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NMMU's Saturday school lifts maths, science marks in Eastern Cape

Feb 26, 2015
NMMU's Saturday school lifts maths, science marks in Eastern Cape

Saturday school has started for 450 Grade 11 and 12 learners who have been selected from 60 mostly under-resourced Eastern Cape schools to participate in a technology-linked incubator school programme, geared towards boosting their maths and science marks.

The 14-week programme, run this year in Port Elizabeth, Uitenhage, Queenstown and Somerset East by the Nelson Mandela Metropolitan University’s Govan Mbeki Mathematics Development Unit (GMMDU), boasts an impressive track record, with past participants achieving top results.

Last year, Muir College matriculant Lyle Ressouw (correct) came third in the country for maths and was ranked third overall in the Eastern Cape, while Mava Qolo, who attained 96% for maths and 92% for science last year, was the top-achieving learner in previously-disadvantaged schools in the Cradock district, where he attended Matthew Goniwe Comprehensive School.   

Ressouw, 19, who is studying actuarial sciences at Stellenbosch University, said the incubator classes – which include a tablet-based classroom support package called TouchTutorTM – had helped him achieve his academic goals.

“The classes provided me with all the resources to facilitate my learning. The exercise booklets [workbooks], the tablets with [their] extensive programmes, as well as other aids, made it possible to understand maths and science fully and as a result, raised my marks to the desired level ... TouchTutorTM contains all learning resource material from Grades 10 to 12, as well as videos, tutorials and tests, which help a learner expand on their knowledge and understanding ... I definitely recommend this course to all Grade 11s and 12s.”

Qolo, 18, who is studying towards a BEng (Mechatronics) degree at NMMU, said the incubator school had helped him to “learn quickly” and effectively study the complete maths and science syllabi over the course of his matric year.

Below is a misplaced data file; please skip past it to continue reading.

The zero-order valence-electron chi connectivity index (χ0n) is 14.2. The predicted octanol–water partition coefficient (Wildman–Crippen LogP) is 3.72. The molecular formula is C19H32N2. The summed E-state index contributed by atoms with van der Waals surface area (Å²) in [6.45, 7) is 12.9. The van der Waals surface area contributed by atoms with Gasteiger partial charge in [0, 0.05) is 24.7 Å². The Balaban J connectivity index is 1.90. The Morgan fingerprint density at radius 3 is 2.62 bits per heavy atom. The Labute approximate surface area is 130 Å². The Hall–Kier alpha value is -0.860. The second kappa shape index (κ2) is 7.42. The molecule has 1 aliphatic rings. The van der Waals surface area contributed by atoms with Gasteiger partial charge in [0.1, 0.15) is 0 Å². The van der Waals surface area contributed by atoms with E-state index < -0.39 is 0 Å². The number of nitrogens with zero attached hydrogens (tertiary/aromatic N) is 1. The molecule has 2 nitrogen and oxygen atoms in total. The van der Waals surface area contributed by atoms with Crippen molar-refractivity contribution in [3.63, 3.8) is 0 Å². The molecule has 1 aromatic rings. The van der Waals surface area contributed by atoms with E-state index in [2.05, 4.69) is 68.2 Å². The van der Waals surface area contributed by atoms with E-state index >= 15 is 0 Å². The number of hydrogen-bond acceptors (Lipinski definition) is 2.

“In Grade 10, my results were not that good. I was achieving level 5. After starting the incubator school, I started getting to higher levels, with my greatest ever results [achieved] in Grade 12.”

It is the 10th year the programme is being run in Port Elizabeth and Uitenhage, the sixth in Somerset East, and the second in Queenstown.

Last year, the average percentage for maths from the matrics in the Port Elizabeth Incubator School was 61% and for physical science, 58% – significantly higher than the provincial averages of 42% for maths and 51% for science.  

“Of these learners, 76% achieved above 50% in maths and 86% of them obtained a bachelor matric pass overall [enabling them entrance to university] ,” said GMMDU head Prof Werner Olivier, who also holds a FirstRand Foundation (FRF) Chair in Mathematics Education at NMMU.

While technology is transforming South African education, few programmes are as sophisticated as GMMDU’s model, which provides offline, curriculum-aligned, video-based content and animated PowerPoint lessons, with interactive self-assessment and feedback, together with a range of additional digital support material, including a Mxit-based maths and science curriculum support system.

Along with the touch screen tablets for learners, which are used as “personal tutors” outside of the classroom, TouchTutorTM is also available on laptops for teachers, for use as a classroom resource, and as a desktop model for learners, with desktop resource centres placed in more than 100 schools over the past year. These are geared towards learners who do not have access to the tablet model.

Olivier said NMMU’s FRF Chair programme had contributed significantly to the development of the innovative assistive-technology models being used in the incubator schools and GMMDU’s other maths and science development projects.